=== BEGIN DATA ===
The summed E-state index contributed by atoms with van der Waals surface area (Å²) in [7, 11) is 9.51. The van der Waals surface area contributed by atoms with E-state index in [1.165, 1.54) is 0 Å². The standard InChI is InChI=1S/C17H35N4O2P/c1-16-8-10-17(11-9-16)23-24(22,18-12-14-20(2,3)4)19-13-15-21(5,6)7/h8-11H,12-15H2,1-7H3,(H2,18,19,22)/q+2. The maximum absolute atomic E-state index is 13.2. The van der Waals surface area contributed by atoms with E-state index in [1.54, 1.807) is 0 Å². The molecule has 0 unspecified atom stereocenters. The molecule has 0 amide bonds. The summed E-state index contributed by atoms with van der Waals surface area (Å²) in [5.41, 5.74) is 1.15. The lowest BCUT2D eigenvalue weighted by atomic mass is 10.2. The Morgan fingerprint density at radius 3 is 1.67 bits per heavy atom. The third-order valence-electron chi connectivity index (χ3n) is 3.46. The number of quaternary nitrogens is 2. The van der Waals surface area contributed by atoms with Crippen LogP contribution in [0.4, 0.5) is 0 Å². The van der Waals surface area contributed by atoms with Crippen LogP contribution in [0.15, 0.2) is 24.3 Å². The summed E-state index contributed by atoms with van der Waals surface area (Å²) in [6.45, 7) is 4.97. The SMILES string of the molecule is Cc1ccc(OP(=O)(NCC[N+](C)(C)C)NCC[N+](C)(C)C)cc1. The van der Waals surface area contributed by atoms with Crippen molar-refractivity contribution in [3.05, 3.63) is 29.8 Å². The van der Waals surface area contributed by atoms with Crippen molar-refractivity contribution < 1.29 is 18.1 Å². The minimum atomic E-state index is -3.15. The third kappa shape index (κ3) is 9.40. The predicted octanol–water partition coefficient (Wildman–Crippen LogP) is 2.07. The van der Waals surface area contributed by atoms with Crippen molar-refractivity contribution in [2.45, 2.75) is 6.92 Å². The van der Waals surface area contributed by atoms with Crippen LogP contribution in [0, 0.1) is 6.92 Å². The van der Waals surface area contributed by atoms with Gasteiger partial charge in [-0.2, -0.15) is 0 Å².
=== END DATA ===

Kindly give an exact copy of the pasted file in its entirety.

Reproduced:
The summed E-state index contributed by atoms with van der Waals surface area (Å²) in [7, 11) is 9.51. The van der Waals surface area contributed by atoms with E-state index in [1.165, 1.54) is 0 Å². The standard InChI is InChI=1S/C17H35N4O2P/c1-16-8-10-17(11-9-16)23-24(22,18-12-14-20(2,3)4)19-13-15-21(5,6)7/h8-11H,12-15H2,1-7H3,(H2,18,19,22)/q+2. The maximum absolute atomic E-state index is 13.2. The van der Waals surface area contributed by atoms with E-state index in [1.54, 1.807) is 0 Å². The molecule has 0 unspecified atom stereocenters. The molecule has 0 amide bonds. The summed E-state index contributed by atoms with van der Waals surface area (Å²) in [5.41, 5.74) is 1.15. The lowest BCUT2D eigenvalue weighted by atomic mass is 10.2. The Morgan fingerprint density at radius 3 is 1.67 bits per heavy atom. The third-order valence-electron chi connectivity index (χ3n) is 3.46. The number of quaternary nitrogens is 2. The van der Waals surface area contributed by atoms with Crippen LogP contribution in [0.4, 0.5) is 0 Å². The van der Waals surface area contributed by atoms with Crippen LogP contribution in [0.15, 0.2) is 24.3 Å². The summed E-state index contributed by atoms with van der Waals surface area (Å²) in [6.45, 7) is 4.97. The SMILES string of the molecule is Cc1ccc(OP(=O)(NCC[N+](C)(C)C)NCC[N+](C)(C)C)cc1. The van der Waals surface area contributed by atoms with Crippen molar-refractivity contribution in [3.05, 3.63) is 29.8 Å². The van der Waals surface area contributed by atoms with Crippen molar-refractivity contribution < 1.29 is 18.1 Å². The minimum atomic E-state index is -3.15. The third kappa shape index (κ3) is 9.40. The predicted octanol–water partition coefficient (Wildman–Crippen LogP) is 2.07. The van der Waals surface area contributed by atoms with Crippen molar-refractivity contribution in [2.45, 2.75) is 6.92 Å². The van der Waals surface area contributed by atoms with Crippen LogP contribution in [0, 0.1) is 6.92 Å². The van der Waals surface area contributed by atoms with Gasteiger partial charge in [-0.2, -0.15) is 0 Å².